I have a 5 month old Jack Russell Puppy and bought a small puppy Kong for him before I went to collect him from the breeder. I had read so much about how wonderful Kongs are I was beginning to believe that they are magical cure-alls that will calm your dog, prevent destructive chewing, and keep him from boredom. They are not. I bought my Kong on Amazon for £3.65 where it had received fairly good consumer reviews, the main complaint being that they are often destroyed by enthusiastic chewers. I read up on how and when to use the Kong and how to stuff them in two or three different dog training guides. I collected my puppy and gave him the Kong, stuffed with kibble and liver, to keep him happy on the journey home. He has absolutely no interest in the Kong. I've stuffed it with dry food, pieces of meat, peanut butter, doggy chocs, even popped it in the freezer for a good soothing chew, but nothing will entice him. On the few occassions he has deigned to chew on it (probably just to avoid disappointing me!) he has extracted the easiest pieces and then got frustrated when the rest of the filling doesn't come out. He is a very active and intelligent dog, so getting the pieces out shouldn't be a problem for him - in fact he has another hollow toy, the 'everlasting chew', that is quite similar in principle to the Kong but a totally different shape, which he loves. The problem is the shape of the Kong - the narrow end is supposed to store material to challenge the dog and keep him chewing, but this is actually more frustration than a young puppy (particularly one who demonstrates any anxious or nervous behaviours) can cope with. I imagine that a larger dog would have no problem wrapping his jaws around the smaller end and giving it a good squeeze but a small dog cannot do this (even though I'm using the smallest puppy size available). Also, it's near impossible to clean. If you use anything other than dry food you will not be able to clean it out of the narrow end. Last time I used it I hand washed it twice and then gave it two goes in the dishwasher but there's still meat trapped in it. I've given up using it now. In terms of teething, my puppy gets much more pleasure out of chewing on fabric (especially old socks and his favourite soft toys) than out of chewing on anything cold and rubbery. He also loves chewing up sticks and twigs, of which I have a plentiful (and completely free) supply in my garden.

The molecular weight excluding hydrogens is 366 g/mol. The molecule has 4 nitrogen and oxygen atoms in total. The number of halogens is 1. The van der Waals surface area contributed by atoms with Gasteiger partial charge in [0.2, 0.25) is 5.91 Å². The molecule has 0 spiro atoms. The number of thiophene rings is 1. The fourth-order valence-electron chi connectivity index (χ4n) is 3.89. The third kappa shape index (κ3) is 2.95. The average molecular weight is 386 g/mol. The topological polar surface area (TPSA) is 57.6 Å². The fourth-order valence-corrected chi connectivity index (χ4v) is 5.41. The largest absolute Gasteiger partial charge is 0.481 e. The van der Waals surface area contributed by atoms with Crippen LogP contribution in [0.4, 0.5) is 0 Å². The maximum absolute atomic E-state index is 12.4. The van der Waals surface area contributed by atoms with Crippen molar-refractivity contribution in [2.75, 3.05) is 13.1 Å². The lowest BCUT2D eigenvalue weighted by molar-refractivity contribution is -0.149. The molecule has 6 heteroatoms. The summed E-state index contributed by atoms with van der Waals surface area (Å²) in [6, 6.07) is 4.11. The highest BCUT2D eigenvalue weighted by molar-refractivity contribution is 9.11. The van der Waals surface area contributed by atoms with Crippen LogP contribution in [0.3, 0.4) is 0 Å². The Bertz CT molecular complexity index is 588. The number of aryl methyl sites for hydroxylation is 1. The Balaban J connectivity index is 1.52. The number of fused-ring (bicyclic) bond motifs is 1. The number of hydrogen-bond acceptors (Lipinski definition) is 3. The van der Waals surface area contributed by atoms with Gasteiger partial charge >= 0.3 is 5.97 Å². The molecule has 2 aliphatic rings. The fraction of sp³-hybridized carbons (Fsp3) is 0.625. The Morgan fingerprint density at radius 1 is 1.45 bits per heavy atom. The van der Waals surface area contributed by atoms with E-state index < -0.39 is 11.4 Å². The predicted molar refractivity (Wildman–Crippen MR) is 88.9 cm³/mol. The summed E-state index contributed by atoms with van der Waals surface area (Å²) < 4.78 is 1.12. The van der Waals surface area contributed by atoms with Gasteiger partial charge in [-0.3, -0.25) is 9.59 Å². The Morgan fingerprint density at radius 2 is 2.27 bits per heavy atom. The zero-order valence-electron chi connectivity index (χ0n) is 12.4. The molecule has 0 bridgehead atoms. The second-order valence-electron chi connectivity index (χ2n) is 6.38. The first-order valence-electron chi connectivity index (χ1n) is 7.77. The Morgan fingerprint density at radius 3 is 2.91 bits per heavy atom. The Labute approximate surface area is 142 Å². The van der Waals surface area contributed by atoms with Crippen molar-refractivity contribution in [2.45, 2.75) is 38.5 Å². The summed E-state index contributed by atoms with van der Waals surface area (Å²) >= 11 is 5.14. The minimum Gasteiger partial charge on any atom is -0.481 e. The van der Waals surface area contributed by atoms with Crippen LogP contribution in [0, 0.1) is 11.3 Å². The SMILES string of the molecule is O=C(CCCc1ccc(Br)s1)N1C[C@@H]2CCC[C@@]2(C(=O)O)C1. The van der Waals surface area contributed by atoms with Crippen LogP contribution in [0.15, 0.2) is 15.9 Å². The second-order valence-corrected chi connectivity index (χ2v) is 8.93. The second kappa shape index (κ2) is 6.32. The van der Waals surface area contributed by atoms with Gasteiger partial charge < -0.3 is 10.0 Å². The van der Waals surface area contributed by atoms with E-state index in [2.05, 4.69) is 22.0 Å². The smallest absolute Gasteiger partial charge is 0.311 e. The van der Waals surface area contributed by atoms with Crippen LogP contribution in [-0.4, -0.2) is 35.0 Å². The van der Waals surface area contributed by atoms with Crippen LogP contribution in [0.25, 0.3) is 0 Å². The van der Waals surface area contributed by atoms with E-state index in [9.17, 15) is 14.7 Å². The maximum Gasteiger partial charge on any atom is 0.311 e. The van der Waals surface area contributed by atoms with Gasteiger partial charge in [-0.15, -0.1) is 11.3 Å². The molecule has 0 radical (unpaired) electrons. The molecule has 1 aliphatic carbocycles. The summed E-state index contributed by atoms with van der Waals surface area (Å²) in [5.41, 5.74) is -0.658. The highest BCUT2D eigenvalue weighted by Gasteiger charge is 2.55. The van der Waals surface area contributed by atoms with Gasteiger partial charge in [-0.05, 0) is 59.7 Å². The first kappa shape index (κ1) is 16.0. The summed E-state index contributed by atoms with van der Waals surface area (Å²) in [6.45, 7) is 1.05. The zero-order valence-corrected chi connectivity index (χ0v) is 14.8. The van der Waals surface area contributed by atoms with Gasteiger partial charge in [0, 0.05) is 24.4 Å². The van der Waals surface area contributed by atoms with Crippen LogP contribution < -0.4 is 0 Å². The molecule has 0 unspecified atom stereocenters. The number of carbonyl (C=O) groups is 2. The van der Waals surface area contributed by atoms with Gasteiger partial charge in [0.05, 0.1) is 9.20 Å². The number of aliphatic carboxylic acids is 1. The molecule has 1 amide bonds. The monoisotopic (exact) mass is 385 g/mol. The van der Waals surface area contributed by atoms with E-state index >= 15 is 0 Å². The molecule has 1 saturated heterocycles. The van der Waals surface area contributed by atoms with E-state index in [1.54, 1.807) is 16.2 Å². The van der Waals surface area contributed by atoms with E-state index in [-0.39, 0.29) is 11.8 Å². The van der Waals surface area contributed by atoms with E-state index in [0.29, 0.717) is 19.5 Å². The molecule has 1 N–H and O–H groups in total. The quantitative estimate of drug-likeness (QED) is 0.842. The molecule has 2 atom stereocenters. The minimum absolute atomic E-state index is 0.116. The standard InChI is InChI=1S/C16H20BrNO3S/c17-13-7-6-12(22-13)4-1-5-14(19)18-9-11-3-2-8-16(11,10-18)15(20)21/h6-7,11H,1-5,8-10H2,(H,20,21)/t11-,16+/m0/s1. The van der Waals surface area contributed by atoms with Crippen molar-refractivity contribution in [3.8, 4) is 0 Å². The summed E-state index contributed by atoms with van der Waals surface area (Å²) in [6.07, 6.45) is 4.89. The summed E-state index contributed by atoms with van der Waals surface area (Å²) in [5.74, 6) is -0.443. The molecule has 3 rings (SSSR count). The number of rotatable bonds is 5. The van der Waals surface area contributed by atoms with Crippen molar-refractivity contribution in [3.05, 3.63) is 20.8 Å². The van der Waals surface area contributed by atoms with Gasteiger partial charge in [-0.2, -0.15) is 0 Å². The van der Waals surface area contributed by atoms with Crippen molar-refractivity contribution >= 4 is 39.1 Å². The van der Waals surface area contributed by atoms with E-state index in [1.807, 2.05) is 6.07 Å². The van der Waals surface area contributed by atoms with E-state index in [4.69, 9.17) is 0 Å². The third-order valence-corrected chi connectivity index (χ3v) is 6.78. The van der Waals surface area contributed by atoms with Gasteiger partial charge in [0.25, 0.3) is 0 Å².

I'm the owner of a staffordshire bull terrier who has a knack for destroying his toys. Tennis balls get shredded then cut open, rope toys get reduced to string and saliva. This is one of the select few toys he hasn't managed to destroy, being a solid rubber... thing. Like 3 orbs merged together, this red, bouncy toy makes for entertaining fun as well as keeping your dog busy and quiet. Since it has 2 holes, one tiny, the other fairly large, you can fit biscuits or treats inside them so your dog must work out how to get them. We personally use it in the mornings, filling it with a couple of scrapes of peanut butter. A downside to that is that the small end can get clogged up with chunks. Using a biscuit can make a bit of a mess too, with crumbs scattering all over the place as your dog eagerly tries to get at it. Because of its strange shape and material, it can make a game of fetch rather interesting. Like a rugby ball, its bounce is erratic and the trajectory can make it fly all over the place.. Perhaps not best used indoors. Found this in a local pet store for £4, along with other Kong products. You can find these online and in numerous stores, especially as the makers are confident enough to dub this the 'worlds best dog toy'. So its strong, safe and multi-purposeful. A long lasting toy that can act as a treat and stimulate your dogs mind as well as body. Great stuff.
I came across Kong via pet forums as an answer to my puppy's incessant chewing and destructive behaviours when being left alone. I was doubtful that it would last any length of time as my puppy had chewed up all her toys and tug toys prior to this and has fairly strong teeth and jaws being a Staffordshire Bull Terrier. The Kong turned out to be great value for money, my puppy loved it and would spend hours trying to get the filling out of the king. I would use it to keep her occupied when I was busy around the house or was leaving, to minimise distress.The Kong turned out to be indestructible and has lasted her well over a year so far. I found that the official Kong fillers were quite expensive so I started using peanut butter as a cheap alternative, which my puppy loves. You can also fill the Kong with cold meat, tinned dog food etc. I have since invested in a Kong Wobbler for her which she also loves, this is much bigger and can be used as a slow feeder for dogs who overeat. I find it's a way to entertain and distract my puppy and she enjoys working for her food. The only drawback is it can be noisy when she batters it around the kitchen.